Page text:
Similarity between high-risk atherosclerotic plaque and cancer cells
A surprising discovery by Lund University researchers may lead to a better approach in the diagnosis and treatment of atherosclerotic plaque. New findings show that inflamed, unstable plaque has a metabolism that distinguishes them from stable plaque. Interestingly, the results also show similarities between metabolism in unstable plaque and cancer cells.
According to the European Heart Journal study, analysis of plaque removed by surgery reveals that the metabolism of unstable plaque seems to be reprogrammed in the same way as in white blood cells that cause inflammation. The results suggest that treatment with drugs that counteract the altering of metabolism could be a new approach to limit the inflammation in plaque that causes cardiovascular disease.
"The altered metabolism we have identified in high-risk plaque is also present in cancer cells. Just as the metabolism in cancer cells is reprogrammed to be able to digest sugar quickly, the sugar uptake of the dangerous plaque seems to be greater than that of stable plaque", explains Harry Björkbacka, associate professor of experimental cardiovascular research at Lund University.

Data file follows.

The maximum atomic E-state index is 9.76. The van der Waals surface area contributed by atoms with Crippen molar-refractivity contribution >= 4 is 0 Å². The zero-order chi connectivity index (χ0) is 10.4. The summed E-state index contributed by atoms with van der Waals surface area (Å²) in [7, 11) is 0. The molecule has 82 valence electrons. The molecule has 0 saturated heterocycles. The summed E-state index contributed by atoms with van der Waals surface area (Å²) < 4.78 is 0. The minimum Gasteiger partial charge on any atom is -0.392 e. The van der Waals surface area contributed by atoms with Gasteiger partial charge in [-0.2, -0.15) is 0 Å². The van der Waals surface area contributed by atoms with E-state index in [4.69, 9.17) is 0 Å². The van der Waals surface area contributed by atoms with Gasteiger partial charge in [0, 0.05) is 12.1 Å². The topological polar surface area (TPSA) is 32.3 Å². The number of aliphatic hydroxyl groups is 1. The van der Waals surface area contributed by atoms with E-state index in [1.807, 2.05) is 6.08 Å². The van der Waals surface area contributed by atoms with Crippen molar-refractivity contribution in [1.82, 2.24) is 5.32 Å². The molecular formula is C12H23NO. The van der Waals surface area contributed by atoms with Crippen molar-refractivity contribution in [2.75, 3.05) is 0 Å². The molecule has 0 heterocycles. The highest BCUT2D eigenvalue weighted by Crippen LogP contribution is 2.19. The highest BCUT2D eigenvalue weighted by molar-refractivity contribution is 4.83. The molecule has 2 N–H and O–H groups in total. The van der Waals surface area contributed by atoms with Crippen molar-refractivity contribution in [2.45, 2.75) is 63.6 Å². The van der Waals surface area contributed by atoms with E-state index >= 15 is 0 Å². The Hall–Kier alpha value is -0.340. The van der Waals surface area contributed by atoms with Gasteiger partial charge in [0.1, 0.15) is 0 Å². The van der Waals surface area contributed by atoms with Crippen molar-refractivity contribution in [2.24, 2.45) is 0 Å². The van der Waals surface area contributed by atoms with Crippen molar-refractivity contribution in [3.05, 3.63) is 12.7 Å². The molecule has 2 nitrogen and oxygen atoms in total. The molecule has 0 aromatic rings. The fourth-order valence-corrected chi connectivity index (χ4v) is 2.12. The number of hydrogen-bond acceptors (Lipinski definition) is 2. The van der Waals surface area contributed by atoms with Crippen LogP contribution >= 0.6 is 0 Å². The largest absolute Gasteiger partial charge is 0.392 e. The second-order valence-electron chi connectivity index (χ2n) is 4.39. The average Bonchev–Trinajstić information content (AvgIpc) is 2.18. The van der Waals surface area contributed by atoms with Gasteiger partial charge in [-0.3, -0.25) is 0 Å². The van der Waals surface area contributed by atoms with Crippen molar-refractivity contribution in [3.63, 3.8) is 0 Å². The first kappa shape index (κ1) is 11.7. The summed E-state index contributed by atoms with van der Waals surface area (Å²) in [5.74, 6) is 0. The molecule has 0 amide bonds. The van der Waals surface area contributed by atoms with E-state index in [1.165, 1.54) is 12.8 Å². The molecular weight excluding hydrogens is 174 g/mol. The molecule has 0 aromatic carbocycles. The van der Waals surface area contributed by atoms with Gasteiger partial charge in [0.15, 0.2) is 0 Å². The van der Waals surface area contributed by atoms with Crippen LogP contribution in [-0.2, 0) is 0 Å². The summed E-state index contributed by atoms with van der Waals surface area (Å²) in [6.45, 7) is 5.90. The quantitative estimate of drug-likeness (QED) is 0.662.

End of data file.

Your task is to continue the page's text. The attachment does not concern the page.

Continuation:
The difference in metabolism between unstable and stable plaque indicates that cardiovascular disease, like cancer tumours, might be limited through treatment with drugs that attack the metabolism. The next step for the researchers behind the study is to attempt to establish this link.
"The discovery that high-risk plaque, unlike stable plaque, has a reprogrammed metabolism, opens up new opportunities for identifying the dangerous plaque for instance by visualising the uptake of nutrients specific to the re-programmed metabolism using a PET camera," says Björkbacka.
At present, there are no precise methods for identifying and effectively treating high-risk plaque that can lead to cardiovascular disease. To a certain extent, the size and location of the plaque can be detected using ultrasound. In cases where it is thought to be high-risk, an intervention is required to insert a stent or to remove the plaque.
Björkbacka and his colleagues plan to investigate exactly which cells in the plaque reprogramme their metabolism. The research team will also map more details of the particular metabolism present in high-risk plaque.
The current study analysed plaque from 159 patients at Skåne University Hospital (SUS) in Malmö. The plaque is kept in a plaque biobank of over 900 samples that enables unique research on the causes of cardiovascular disease.
Source: European Heart Journal
Image Credit: Pixabay
Published on : Tue, 24 Apr 2018
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